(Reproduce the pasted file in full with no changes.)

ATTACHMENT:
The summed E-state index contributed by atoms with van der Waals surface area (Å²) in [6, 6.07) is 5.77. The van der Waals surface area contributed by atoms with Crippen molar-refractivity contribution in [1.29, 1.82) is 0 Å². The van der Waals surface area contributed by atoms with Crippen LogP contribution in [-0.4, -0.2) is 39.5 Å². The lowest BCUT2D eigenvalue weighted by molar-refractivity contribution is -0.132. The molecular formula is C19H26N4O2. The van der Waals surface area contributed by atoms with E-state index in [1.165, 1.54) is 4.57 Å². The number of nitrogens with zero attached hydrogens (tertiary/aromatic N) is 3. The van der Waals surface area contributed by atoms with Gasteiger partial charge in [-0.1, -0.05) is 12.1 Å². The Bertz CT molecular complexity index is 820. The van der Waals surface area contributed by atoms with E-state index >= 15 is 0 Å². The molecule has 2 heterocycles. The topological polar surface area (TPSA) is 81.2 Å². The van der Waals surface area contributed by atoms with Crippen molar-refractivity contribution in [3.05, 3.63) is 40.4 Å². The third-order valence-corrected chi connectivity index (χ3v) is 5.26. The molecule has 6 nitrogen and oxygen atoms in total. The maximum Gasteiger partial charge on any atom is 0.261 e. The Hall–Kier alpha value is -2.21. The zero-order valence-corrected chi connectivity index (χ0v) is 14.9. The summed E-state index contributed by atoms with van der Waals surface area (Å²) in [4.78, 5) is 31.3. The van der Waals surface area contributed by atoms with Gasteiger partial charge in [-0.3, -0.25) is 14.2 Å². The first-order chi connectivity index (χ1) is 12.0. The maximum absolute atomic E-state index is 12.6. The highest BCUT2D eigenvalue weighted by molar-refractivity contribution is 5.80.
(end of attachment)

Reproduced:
The summed E-state index contributed by atoms with van der Waals surface area (Å²) in [6, 6.07) is 5.77. The van der Waals surface area contributed by atoms with Crippen molar-refractivity contribution in [1.29, 1.82) is 0 Å². The van der Waals surface area contributed by atoms with Crippen LogP contribution in [-0.4, -0.2) is 39.5 Å². The lowest BCUT2D eigenvalue weighted by molar-refractivity contribution is -0.132. The molecular formula is C19H26N4O2. The van der Waals surface area contributed by atoms with E-state index in [1.165, 1.54) is 4.57 Å². The number of nitrogens with zero attached hydrogens (tertiary/aromatic N) is 3. The van der Waals surface area contributed by atoms with Gasteiger partial charge in [-0.1, -0.05) is 12.1 Å². The Bertz CT molecular complexity index is 820. The van der Waals surface area contributed by atoms with E-state index >= 15 is 0 Å². The molecule has 2 heterocycles. The topological polar surface area (TPSA) is 81.2 Å². The van der Waals surface area contributed by atoms with Crippen molar-refractivity contribution in [3.05, 3.63) is 40.4 Å². The third-order valence-corrected chi connectivity index (χ3v) is 5.26. The molecule has 6 nitrogen and oxygen atoms in total. The maximum Gasteiger partial charge on any atom is 0.261 e. The Hall–Kier alpha value is -2.21. The zero-order valence-corrected chi connectivity index (χ0v) is 14.9. The summed E-state index contributed by atoms with van der Waals surface area (Å²) in [4.78, 5) is 31.3. The van der Waals surface area contributed by atoms with Gasteiger partial charge in [-0.3, -0.25) is 14.2 Å². The first-order chi connectivity index (χ1) is 12.0. The maximum absolute atomic E-state index is 12.6. The highest BCUT2D eigenvalue weighted by molar-refractivity contribution is 5.80.